He personally had done. The Lord’s servant being called from the
womb (Is. 49:1) was applied by Paul to himself (Gal. 1:15), as it
was likewise true of Jeremiah (Jer. 1:5). Or take Is. 49:8,9: “In
an acceptable time have I heard thee, and in a day of salvation
have I helped thee [quoted about us in 2 Cor. 6:2 in the context
of us being preachers, labouring with God]: and I will preserve
thee, and give thee for a covenant of the people, to raise up the
land, to make them inherit the desolate heritages; saying to them
that are bound, Go forth; to them that are in darkness, Shew yourselves”
(RV). This is the language of the Lord’s preaching, which freed
men from the prison house (Is. 61:1,2). Yet because we are in Him,
we too have His ministry; our words too can make men inherit
the Kingdom, and free men from their bondage. “We are witnesses
[through being] in him” (Acts 5:32 RVmg.). As the Lord in Isaiah’s
servant songs was the suffering, saving, atoning servant, lifted
up to give salvation world-wide- so are we. For we are in Him. Paul
explained his life of devotion to world-wide witness by saying that
the fact his Lord was a saving witness to all men was de facto a
command to him, as one in Christ, to do likewise
(Acts 13:47). This is why the concept of the Name of Christ is sometimes
put for ‘the work of preaching His Gospel’, so definite is the connection
between baptism into His Name and the work of witness which this
naturally entails (Mt. 19:29; Acts 9:16; 15:26; 3 Jn. 7).
Is. 9:6 states that the Lord Jesus personally is "called"
or "proclaimed" as peace. This is the same Hebrew word
as in Dt. 20:10- Israel were to "proclaim peace" to cities
they attacked, demanding either their submission or destruction.
And yet we are the ones who "proclaim [the] peace"
of Christ to men (Is. 52:7). Insofar as we represent Him in our
witness, our hearers are faced with a radical choice- to submit
to Him or eternally perish. It's easy to forget that this is how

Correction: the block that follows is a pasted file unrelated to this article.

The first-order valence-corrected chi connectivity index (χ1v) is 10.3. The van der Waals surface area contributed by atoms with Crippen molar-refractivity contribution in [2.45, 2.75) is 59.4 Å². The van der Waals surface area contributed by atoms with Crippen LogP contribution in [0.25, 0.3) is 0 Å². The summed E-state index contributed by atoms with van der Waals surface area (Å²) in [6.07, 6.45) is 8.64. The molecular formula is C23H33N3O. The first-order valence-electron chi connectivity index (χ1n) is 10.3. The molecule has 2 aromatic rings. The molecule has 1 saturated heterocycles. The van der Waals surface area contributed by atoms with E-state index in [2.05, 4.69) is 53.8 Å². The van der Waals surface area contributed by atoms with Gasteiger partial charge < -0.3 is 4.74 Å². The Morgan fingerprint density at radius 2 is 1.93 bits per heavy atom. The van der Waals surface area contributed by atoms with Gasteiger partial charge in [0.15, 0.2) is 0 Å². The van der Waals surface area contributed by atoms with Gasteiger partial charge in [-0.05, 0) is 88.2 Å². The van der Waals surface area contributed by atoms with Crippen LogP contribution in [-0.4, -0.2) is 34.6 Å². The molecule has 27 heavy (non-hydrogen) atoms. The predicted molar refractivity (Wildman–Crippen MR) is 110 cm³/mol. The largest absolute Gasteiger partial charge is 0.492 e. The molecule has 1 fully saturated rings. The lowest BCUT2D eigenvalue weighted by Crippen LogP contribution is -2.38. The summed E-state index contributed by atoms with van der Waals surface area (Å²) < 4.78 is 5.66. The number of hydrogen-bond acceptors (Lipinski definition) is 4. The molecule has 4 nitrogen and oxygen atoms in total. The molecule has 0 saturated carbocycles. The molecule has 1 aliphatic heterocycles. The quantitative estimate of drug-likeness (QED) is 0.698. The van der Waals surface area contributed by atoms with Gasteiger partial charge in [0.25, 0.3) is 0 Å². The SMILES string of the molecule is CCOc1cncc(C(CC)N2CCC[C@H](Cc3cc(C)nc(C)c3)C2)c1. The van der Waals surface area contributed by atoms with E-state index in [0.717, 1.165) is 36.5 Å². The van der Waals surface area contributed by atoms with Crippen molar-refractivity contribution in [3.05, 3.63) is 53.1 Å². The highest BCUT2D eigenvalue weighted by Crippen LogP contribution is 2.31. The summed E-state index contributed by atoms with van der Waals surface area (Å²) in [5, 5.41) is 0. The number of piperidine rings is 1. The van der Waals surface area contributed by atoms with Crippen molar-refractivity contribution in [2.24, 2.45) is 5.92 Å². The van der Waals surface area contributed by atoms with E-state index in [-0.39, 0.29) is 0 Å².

God sees it, as we witness to people. We're so used to the rejection
of our message that we perhaps fail to see the eternal importance
of the choice we lay before people; and this should impart a verve
and urgency of appeal to our preaching, rather than an indifferent
inviting of people to meetings, discussion, etc.
(1) The Is. 42 passage concerning
Jesus as preaching to the Gentiles is quoted in the Gospels from the LXX.
But this reads: “Jacob is my servant, I will help him: Israel, is my chosen,
my soul has accepted him...he shall bring forth judgment to the Gentiles.
He shall not cry, nor lift up his voice...but...He shall shine out, and
not be discouraged” (Is. 42:1-4 LXX). The passages primarily exhorts Israel
at the time of their living in Babylon to live up to their role as a missionary
nation; they didn’t need to cry or lift up the voice in preaching, because
their own example and being would be the witness. They would “shine out”
as the light of the Gentile world in which they had to live. But they
failed in this; and yet the prophecy came true in the Lord Jesus, the
true servant of Yahweh. But the prophecy still has to be fulfilled in
us, the servants of the Lord, as those in Christ, as we live through our
(2) It is also noteworthy that
the parable of Mk. 12:6 has Jesus describing Himself as both a servant-
the last servant- and the only beloved son of the vineyard owner.